Recent outbreaks of poliovirus since late 2010, according to new report

According to news reports and the Center for Disease Control and Prevention (CDC), there were three new outbreaks of vaccine-derived polioviruses reported since late 2010.

Poliovirus isolates are grouped into three categories, based on the extent of divergence of the major viral surface protein (VP1) nucleotide region compared with the corresponding OPV strain: 1) VRPVs (<1% divergent [types 1 and 3] or <0.6% divergent [type 2]); 2) VDPVs or Vaccine-derived polio virus (VRPVs that are >1% divergent [types 1 and 3] or >0.6% divergent [type 2] from the corresponding OPV strain); and 3) Wild polioviruses (WPV) (no genetic evidence of derivation from any vaccine strain).

VDPVs are further categorized as 1) cVDPVs, defined as evidence of person-to-person transmission in the community; 2) immunodeficiency-associated VDPVs (iVDPVs), which is when the virus is isolated from people with primary immunodeficiencies who have prolonged VDPV infections; and 3) ambiguous VDPVs (aVDPVs), defined as either clinical isolates from people with no known immunodeficiency or sewage isolates whose source is unknown, according to the CDC.

The three new outbreaks of circulating VDPVs (cVDPVs) ranged in size from six to 16 cases and were reported in Afghanistan, Ethiopia and India. The previously reported outbreaks in Nigeria, Democratic Republic of Congo (DRC) and Somalia continued through late 2010 or into 2011 and resulted in a total of 405 cases. In addition, two countries experienced importations of cVDPVs from Nigeria and nine people living in seven middle-income and developing countries who were newly identified as paralyzed were found to excrete VDPVs. VDPVs were also found among people and environmental samples in 15 countries. The emerging cVDPVs were type 2 in all but one country, according to a recent report in Morbidity and Mortality Weekly Report.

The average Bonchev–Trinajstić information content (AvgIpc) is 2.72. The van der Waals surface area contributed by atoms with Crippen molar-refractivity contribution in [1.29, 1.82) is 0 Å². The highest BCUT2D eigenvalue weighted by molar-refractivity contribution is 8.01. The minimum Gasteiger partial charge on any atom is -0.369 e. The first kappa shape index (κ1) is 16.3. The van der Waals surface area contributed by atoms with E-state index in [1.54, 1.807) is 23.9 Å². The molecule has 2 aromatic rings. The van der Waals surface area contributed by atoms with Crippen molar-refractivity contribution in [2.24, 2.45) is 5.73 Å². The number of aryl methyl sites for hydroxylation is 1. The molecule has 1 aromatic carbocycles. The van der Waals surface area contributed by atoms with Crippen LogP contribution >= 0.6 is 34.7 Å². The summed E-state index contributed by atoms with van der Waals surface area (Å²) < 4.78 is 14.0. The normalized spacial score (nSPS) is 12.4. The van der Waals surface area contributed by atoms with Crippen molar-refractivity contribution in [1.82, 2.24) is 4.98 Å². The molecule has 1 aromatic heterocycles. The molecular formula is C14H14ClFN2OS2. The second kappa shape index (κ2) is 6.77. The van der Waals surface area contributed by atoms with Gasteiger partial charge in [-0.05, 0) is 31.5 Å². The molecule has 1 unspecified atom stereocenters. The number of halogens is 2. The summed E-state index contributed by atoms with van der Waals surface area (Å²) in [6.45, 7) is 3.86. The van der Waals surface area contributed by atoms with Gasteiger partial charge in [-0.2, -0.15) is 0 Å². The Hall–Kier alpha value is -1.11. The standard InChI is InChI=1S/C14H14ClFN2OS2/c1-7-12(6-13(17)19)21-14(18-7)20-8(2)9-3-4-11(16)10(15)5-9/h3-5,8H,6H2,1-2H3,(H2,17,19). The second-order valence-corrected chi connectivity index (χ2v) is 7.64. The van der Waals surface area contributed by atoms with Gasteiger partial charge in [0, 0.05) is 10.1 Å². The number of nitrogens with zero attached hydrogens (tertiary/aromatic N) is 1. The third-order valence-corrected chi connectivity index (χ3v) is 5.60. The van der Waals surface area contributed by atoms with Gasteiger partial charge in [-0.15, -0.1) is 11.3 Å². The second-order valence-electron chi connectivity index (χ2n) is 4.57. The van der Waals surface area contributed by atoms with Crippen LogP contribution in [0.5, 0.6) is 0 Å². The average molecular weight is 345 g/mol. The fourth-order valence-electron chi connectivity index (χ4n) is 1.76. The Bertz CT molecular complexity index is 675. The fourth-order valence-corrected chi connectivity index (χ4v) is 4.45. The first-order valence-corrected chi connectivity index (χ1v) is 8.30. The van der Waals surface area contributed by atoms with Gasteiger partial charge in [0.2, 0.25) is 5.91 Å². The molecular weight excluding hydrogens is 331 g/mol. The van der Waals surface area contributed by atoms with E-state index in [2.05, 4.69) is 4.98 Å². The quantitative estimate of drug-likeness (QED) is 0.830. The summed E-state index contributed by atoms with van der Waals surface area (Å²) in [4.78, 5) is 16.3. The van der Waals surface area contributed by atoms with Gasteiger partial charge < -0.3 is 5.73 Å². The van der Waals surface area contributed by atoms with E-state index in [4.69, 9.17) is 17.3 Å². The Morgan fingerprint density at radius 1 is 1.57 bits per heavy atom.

The three categories of VDPVs differ in their public health importance, according to the CDC report.

First, cVDPVs are made of biologic properties of WPVs and have the potential to circulate for years in settings where polio vaccination coverage to prevent that particular type is low. In addition, for each case detected, another 100 to 1,000 asymptomatic infections occur among susceptible children, which is also true for WPVs.

Second, iVDPVs can be excreted for many years by people with specific primary immunodeficiencies and some chronic infections are latent. Many people with prolonged iVDPV infections either spontaneously clear the infections or die from the complications of immunodeficiency. Even so, in the absence of effective antiviral therapy, those infected with iVDPVs without paralysis are at risk for developing paralytic poliomyelitis and may potentially infect others with the virus.

Third, aVDPVs are heterogeneous. Some represent the initial isolates from cVDPV outbreaks, especially in areas with type-specific immunity gaps. The authors of the report stress that aVDPVs isolated during cVDPV outbreaks of the same serotype might be cVDPVs whose progenitors or progeny were not detected.

Other aVDPVs are likely iVDPVs from latent chronic infections, while other aVDPVs, “especially those with limited divergence, might represent limited spread of OPV virus or the upper limit of OPV divergence in a single normal vaccine recipient or contact,” the authors wrote.

The increased frequency of VDPV detection compared with the previous reporting period in 2009 is attributable partly to increased surveillance sensitivity and improved laboratory methods. The increase in cVDPVs is mostly a result of increasing type-specific immunity gaps in areas with low routine vaccination, arising from the intensive use of monovalent OPV type 1 and bivalent OPV in mass immunization campaigns, according to the report.

According to Infectious Disease News, the CDC is now using this information to encourage the importance of receiving the trivalent oral poliovirus vaccination to prevent both wild-type and vaccine-derived poliovirus outbreaks.


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